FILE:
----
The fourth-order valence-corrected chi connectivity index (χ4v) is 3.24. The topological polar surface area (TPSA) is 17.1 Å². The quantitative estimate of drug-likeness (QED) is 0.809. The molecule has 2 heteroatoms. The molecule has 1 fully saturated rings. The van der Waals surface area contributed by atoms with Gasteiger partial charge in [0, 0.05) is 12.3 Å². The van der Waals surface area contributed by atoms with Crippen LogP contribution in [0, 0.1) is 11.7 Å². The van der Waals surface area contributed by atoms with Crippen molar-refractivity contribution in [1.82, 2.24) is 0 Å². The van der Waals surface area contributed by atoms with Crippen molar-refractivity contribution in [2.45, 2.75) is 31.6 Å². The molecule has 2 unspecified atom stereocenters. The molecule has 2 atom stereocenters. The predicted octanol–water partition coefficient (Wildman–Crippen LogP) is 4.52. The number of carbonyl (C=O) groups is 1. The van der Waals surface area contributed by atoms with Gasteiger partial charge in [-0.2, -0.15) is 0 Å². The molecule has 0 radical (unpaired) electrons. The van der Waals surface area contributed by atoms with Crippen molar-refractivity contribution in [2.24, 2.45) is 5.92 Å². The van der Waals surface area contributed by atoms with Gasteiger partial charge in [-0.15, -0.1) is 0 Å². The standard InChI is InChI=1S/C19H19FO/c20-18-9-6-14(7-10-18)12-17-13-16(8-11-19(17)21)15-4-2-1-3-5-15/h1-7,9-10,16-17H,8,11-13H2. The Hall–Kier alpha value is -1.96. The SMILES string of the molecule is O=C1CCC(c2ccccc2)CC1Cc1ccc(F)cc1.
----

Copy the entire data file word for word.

The fourth-order valence-corrected chi connectivity index (χ4v) is 3.24. The topological polar surface area (TPSA) is 17.1 Å². The quantitative estimate of drug-likeness (QED) is 0.809. The molecule has 2 heteroatoms. The molecule has 1 fully saturated rings. The van der Waals surface area contributed by atoms with Gasteiger partial charge in [0, 0.05) is 12.3 Å². The van der Waals surface area contributed by atoms with Crippen LogP contribution in [0, 0.1) is 11.7 Å². The van der Waals surface area contributed by atoms with Crippen molar-refractivity contribution in [1.82, 2.24) is 0 Å². The van der Waals surface area contributed by atoms with Crippen molar-refractivity contribution in [2.45, 2.75) is 31.6 Å². The molecule has 2 unspecified atom stereocenters. The molecule has 2 atom stereocenters. The predicted octanol–water partition coefficient (Wildman–Crippen LogP) is 4.52. The number of carbonyl (C=O) groups is 1. The van der Waals surface area contributed by atoms with Gasteiger partial charge in [-0.2, -0.15) is 0 Å². The molecule has 0 radical (unpaired) electrons. The van der Waals surface area contributed by atoms with Crippen molar-refractivity contribution in [2.24, 2.45) is 5.92 Å². The van der Waals surface area contributed by atoms with Gasteiger partial charge in [-0.15, -0.1) is 0 Å². The standard InChI is InChI=1S/C19H19FO/c20-18-9-6-14(7-10-18)12-17-13-16(8-11-19(17)21)15-4-2-1-3-5-15/h1-7,9-10,16-17H,8,11-13H2. The Hall–Kier alpha value is -1.96. The SMILES string of the molecule is O=C1CCC(c2ccccc2)CC1Cc1ccc(F)cc1.